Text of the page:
All told, the designer and his team of seven assistants unveil 23 major arrangements in the spacious lobby and adjacent public areas, in addition to 150 smaller bouquets throughout the property, including rooms. This requires up to 17,000 blooms purchased each week from the Netherlands.

Gen. Dwight D. Eisenhower wouldn’t recognize the place. In August 1944, the George V was his headquarters during the liberation of Paris. Later, as president, he returned to pay homage to the hotel that had sheltered him through those perilous times. Former Presidents Jimmy Carter and Richard Nixon — and, more recently, Bill Clinton — made the hotel their Paris base, and they wouldn’t recognize the property, either.

In late 1997, Four Seasons Hotels and Resorts signed a long-term management agreement with George V owner Prince Waleed Bin Talal of Saudi Arabia. The hotel was closed for the two-year, $125 million renovation of the property and formally reopened in March 2000 with its original elegance, complemented by lavish 21st-century amenities.

Also new for this year, the George V has teamed up with Le Cordon Bleu, Paris’ legendary academy of culinary arts since 1895, to offer five-day cooking-class packages. Daylong courses, offered twice monthly in July, September and October, will consist of demonstrations and practical classes, ranging from buying fresh market products, pairing food and wine, and patisserie demonstrations — savory and sweet.

At the end of the week, participants (class size is kept to a maximum of 10) will receive a certificate of participation from the best-known cooking school in Paris.

Cooking-class packages include a king deluxe room for five nights, daily breakfast (lunch is provided and no doubt prepared by Cordon Bleu — or perhaps you), spa certificate, transfers to and from the cooking school and bakery, and all classes. A woman and a boy walk around Walden Pond in Concord, Mass. It was to this peaceful New England lake that a remarkable individual came to live alone, clearing a spot for a one-room cabinSo, Washington, what are you waiting for?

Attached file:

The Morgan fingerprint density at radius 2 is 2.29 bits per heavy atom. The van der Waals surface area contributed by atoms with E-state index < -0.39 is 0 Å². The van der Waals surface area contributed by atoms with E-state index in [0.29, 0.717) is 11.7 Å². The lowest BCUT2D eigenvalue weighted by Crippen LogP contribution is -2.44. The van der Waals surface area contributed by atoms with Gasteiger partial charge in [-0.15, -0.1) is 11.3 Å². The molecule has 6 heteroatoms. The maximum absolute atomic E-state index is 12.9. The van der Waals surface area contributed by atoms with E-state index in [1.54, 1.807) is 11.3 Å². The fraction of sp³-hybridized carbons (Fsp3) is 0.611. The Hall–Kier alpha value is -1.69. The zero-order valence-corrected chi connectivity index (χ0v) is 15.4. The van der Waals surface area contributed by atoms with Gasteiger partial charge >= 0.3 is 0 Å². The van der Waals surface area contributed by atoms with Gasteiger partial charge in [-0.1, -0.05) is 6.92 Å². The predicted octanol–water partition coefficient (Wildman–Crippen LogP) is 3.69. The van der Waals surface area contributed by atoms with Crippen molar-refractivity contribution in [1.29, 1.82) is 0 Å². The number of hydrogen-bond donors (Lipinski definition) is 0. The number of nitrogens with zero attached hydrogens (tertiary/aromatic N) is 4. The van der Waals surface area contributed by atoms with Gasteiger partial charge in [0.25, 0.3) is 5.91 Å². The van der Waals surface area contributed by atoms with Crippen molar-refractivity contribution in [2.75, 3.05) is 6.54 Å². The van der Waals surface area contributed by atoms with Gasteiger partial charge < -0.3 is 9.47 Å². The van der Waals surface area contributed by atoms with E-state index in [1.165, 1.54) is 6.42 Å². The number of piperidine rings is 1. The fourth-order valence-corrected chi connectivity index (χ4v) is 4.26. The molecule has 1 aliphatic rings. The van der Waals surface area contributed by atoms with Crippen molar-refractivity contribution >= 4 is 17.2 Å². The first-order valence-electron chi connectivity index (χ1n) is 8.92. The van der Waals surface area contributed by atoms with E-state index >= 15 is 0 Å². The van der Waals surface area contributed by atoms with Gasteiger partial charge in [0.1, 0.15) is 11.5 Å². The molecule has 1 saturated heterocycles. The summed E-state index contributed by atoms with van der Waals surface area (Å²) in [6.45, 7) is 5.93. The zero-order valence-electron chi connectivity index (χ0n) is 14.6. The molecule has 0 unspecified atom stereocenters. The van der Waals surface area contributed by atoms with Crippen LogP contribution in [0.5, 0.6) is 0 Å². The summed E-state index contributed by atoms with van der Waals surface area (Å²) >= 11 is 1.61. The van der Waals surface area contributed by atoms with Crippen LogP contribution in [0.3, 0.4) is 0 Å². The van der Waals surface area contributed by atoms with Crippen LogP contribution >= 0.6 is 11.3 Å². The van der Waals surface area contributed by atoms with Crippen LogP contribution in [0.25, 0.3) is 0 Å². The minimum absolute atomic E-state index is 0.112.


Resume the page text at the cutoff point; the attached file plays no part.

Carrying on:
Leave your political stresses at the George V door, retreat to a massage table, and let the spa’s skilled therapists rub your grudges away. “It will be nice,” Miss Martel says, “when we get the American clientele back.”

• • •

Superior accommodations for A Long Weekend in Paris (Thursday arrival only) vary with the exchange rate but are set per couple at 1,950 euros through this month, dropping to 1,800 euros in August — expect to pay these numbers in dollars plus 15 percent more. Lower rates are available for singles.

Additional packages for this year include A Taste of Paris, with a single room at 645 euros the first night, 620 euros an additional night.

Noces, the Ultimate Romance in Paris, offers deluxe rooms at 880 euros the first night and 780 euros additional nights. Dates for the Cordon Bleu classes are July 15 through 19 and 21 through 25, Sept. 15 through 19 and 22 through 26, and Oct. 13 through 17 and 20 through 24. Cooking school and hotel package price for one participant is 5,270 euros, or 7,640 euros for two participants sharing one room. The price for two persons sharing one room with only one participant in the cooking class is 5,420 euros. The Four Seasons George V reservations service on the Internet — www.fourseasons.com/paris/vacations/rates_and_packages.html — offers a currency converter to determine the euro prices in dollars, or phone 33-1-49-52-71-00.